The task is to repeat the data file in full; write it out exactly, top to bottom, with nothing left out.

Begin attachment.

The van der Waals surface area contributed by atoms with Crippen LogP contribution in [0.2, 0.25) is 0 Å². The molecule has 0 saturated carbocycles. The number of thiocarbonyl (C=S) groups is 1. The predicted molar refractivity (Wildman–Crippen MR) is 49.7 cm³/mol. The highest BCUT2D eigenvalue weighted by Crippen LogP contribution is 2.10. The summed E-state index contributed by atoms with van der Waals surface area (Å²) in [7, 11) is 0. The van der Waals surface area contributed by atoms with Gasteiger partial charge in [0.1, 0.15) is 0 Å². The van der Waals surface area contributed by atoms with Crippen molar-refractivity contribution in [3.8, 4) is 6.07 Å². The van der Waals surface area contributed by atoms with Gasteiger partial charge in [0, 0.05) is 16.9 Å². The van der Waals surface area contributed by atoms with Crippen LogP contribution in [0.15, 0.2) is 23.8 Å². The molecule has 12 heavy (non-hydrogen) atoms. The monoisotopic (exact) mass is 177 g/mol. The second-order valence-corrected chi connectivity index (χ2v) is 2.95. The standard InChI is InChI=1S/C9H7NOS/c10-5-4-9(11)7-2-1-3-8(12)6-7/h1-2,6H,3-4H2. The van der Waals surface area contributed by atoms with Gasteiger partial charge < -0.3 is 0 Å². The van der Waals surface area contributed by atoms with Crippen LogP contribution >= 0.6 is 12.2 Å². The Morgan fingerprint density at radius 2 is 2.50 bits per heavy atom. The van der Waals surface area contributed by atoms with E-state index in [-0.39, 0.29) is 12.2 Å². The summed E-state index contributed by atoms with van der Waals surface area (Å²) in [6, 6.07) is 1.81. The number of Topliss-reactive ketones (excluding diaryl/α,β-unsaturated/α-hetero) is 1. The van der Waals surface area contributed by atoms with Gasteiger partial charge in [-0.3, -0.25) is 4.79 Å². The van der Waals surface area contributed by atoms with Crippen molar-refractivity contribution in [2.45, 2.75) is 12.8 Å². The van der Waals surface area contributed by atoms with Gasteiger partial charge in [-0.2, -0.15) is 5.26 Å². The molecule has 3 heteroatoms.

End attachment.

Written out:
The van der Waals surface area contributed by atoms with Crippen LogP contribution in [0.2, 0.25) is 0 Å². The molecule has 0 saturated carbocycles. The number of thiocarbonyl (C=S) groups is 1. The predicted molar refractivity (Wildman–Crippen MR) is 49.7 cm³/mol. The highest BCUT2D eigenvalue weighted by Crippen LogP contribution is 2.10. The summed E-state index contributed by atoms with van der Waals surface area (Å²) in [7, 11) is 0. The van der Waals surface area contributed by atoms with Gasteiger partial charge in [0.1, 0.15) is 0 Å². The van der Waals surface area contributed by atoms with Crippen molar-refractivity contribution in [3.8, 4) is 6.07 Å². The van der Waals surface area contributed by atoms with Gasteiger partial charge in [0, 0.05) is 16.9 Å². The van der Waals surface area contributed by atoms with Crippen LogP contribution in [0.15, 0.2) is 23.8 Å². The molecule has 12 heavy (non-hydrogen) atoms. The monoisotopic (exact) mass is 177 g/mol. The second-order valence-corrected chi connectivity index (χ2v) is 2.95. The standard InChI is InChI=1S/C9H7NOS/c10-5-4-9(11)7-2-1-3-8(12)6-7/h1-2,6H,3-4H2. The van der Waals surface area contributed by atoms with Gasteiger partial charge < -0.3 is 0 Å². The van der Waals surface area contributed by atoms with Crippen LogP contribution >= 0.6 is 12.2 Å². The Morgan fingerprint density at radius 2 is 2.50 bits per heavy atom. The van der Waals surface area contributed by atoms with E-state index in [-0.39, 0.29) is 12.2 Å². The summed E-state index contributed by atoms with van der Waals surface area (Å²) in [6, 6.07) is 1.81. The number of Topliss-reactive ketones (excluding diaryl/α,β-unsaturated/α-hetero) is 1. The van der Waals surface area contributed by atoms with Gasteiger partial charge in [-0.3, -0.25) is 4.79 Å². The van der Waals surface area contributed by atoms with Crippen molar-refractivity contribution in [2.45, 2.75) is 12.8 Å². The van der Waals surface area contributed by atoms with Gasteiger partial charge in [-0.2, -0.15) is 5.26 Å². The molecule has 3 heteroatoms.